- Sure. So, this was a nice case in that we didn't have that problem. But, for example, when we've done super hypophysial immediately pointing supraclinoidal aneurysms, like the case, when I finally got points immediately, your aneurysm clip will be sticking out. First of all, I use as short of a clip as I can, but what we do is place fat around it. So, you have the aneurysm clips sticking out, we place fat around it and then the flap over that, I don't put the flap directly on a clip. We do have one of our first cases where the clip eroded through the flap. And so we ended up placing fat around that. So, now we've gone to placing fat first around the aneurysm clip and then the flap over that. So it's protected from that eroding.

- I got you. And these aneurysm clip appliers are the regular appliers, or do you have specific appliers for this kind?

- These are pistol grip appliers I think, I believe we use ASCO clips, but most companies make pistol grip appliers I actually don't even know if ASCO makes them anymore. We've bought enough of them that we have some backups, but there are both these pistol grip appliers there are some nitinol single shaft appliers that are on the market now, but a standard clip applier, you won't be able to open and close in the nose.

- Thank you.

- I think we have a post-op angio. There's our preoperative, Here's our intraoperative final impression angio, we see a preservation, so it turned out. I think that clip was a nice placement. We had the SCA patent, the PCA patent on the side, and we can see all the perforators still patent there. He has recovered his third nerve palsy. He still, he did have a long postoperative course, which is, I don't think surprising, but he's doing quite well at this point.

- Very nice. So I think this is a case where no angiectomy was necessary. Please go ahead.

- So this is a, I believe it's about a 65 year old woman who had a Chiari decompression about 20 years earlier. She had basilar invagination at the time, but it's progressed significantly. And she has some significant bulbar symptoms from this brainstem compression. So, she obviously needs a fusion as a part of this with progressive basilar invagination, but because of the bone decompression of the brainstem, we wanted to do an endonasal odontoid resection as well. The access is directly through the nasal pharynx between the eustachian tubes. We simply resect the nasal pharyngeal mucosa as well as the longus capitis and rectus capitis anterior muscles. Just the attachments here at the foramen magnum. And now we have direct access onto the anterior ring of C1. Here I'm drilling out the ring of C1. This is a very low, this is the absolute most caudal access we can get. So this is a curved MIS, a drill attachment allows us to get a little bit lower. It's just using a Kerrison to resect. Some of the atlantoaxial joint capsule, do some of the atrial ligament attachments. This view really shows how deep this is. A little trick here, you can drill off some of that maxillary crest where the nasal septum attaches more to get a little more caudal access. Just like a transdural approach, the resection of the dens is no different. We drill from the top down. You don't want to disconnect the den and then have to try to cut away the tip of the dens from those ligamentous attachments. Here we're just drilling away a little, getting a little wider access doing a little more than medial lateral mass of C1, resecting some of this ligamentous attachment until we really see tectorial membrane, making sure we have a nice wide exposure. And here we see a nice pulsatile tectorial membrane at the end of the case, just be reconstructed with Tisseel, doesn't require anything else. There's no CSF leak. I don't resect back to dura when there's just bone decompression because the tectorial membrane is nice and pulsatile and decompressed.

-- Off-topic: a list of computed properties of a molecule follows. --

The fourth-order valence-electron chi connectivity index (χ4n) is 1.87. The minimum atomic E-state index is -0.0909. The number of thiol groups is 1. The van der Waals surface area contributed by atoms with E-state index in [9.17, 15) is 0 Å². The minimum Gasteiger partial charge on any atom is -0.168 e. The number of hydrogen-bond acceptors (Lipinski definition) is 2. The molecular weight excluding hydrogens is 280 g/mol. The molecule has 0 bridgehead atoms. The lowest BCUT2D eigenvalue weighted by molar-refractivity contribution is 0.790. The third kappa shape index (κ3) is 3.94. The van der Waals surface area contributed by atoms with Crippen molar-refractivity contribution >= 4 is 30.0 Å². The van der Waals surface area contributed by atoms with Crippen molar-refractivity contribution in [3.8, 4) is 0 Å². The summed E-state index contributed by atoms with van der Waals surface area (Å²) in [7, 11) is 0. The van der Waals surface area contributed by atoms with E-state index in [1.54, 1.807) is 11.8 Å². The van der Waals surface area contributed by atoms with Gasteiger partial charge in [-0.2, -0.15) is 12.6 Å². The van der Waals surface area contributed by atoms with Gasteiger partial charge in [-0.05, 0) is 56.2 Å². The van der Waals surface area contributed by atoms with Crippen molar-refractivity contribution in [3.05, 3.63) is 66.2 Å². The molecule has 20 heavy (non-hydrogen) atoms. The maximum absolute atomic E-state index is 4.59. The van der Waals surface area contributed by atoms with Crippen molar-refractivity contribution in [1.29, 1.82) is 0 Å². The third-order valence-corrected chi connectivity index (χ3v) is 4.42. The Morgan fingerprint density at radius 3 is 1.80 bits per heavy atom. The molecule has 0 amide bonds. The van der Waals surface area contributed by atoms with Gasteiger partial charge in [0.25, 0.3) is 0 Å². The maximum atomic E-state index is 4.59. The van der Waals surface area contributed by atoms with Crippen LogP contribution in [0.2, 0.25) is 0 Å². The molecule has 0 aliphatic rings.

- I can go back to the pre-op images here Paul. Did you have to use a 30 degree scope to work most of the time, or 45 degrees or a 0 degree scope was fine?

- Yeah, we're really forced even to use a 0 degree scope in this case, the problem with an angled scope is really looking down. Doesn't get you an angle to anywhere you want to see it. You could see down perhaps to C2, but not to areas you can reach. So this is one of the most difficult areas to keep a view, but we do use a 0 degree scope and simply work just below the scope. It is difficult. Occasionally, if there's a lot of basilar invagination, we'll have to work with a 30 degree scope to sort of reverse that angle. But in this case, we have direct access. You can drill off some of the foramen magnum, you can drill off some of this assimilated ring of C1, and then we have direct 0 degree access to the tip of the band.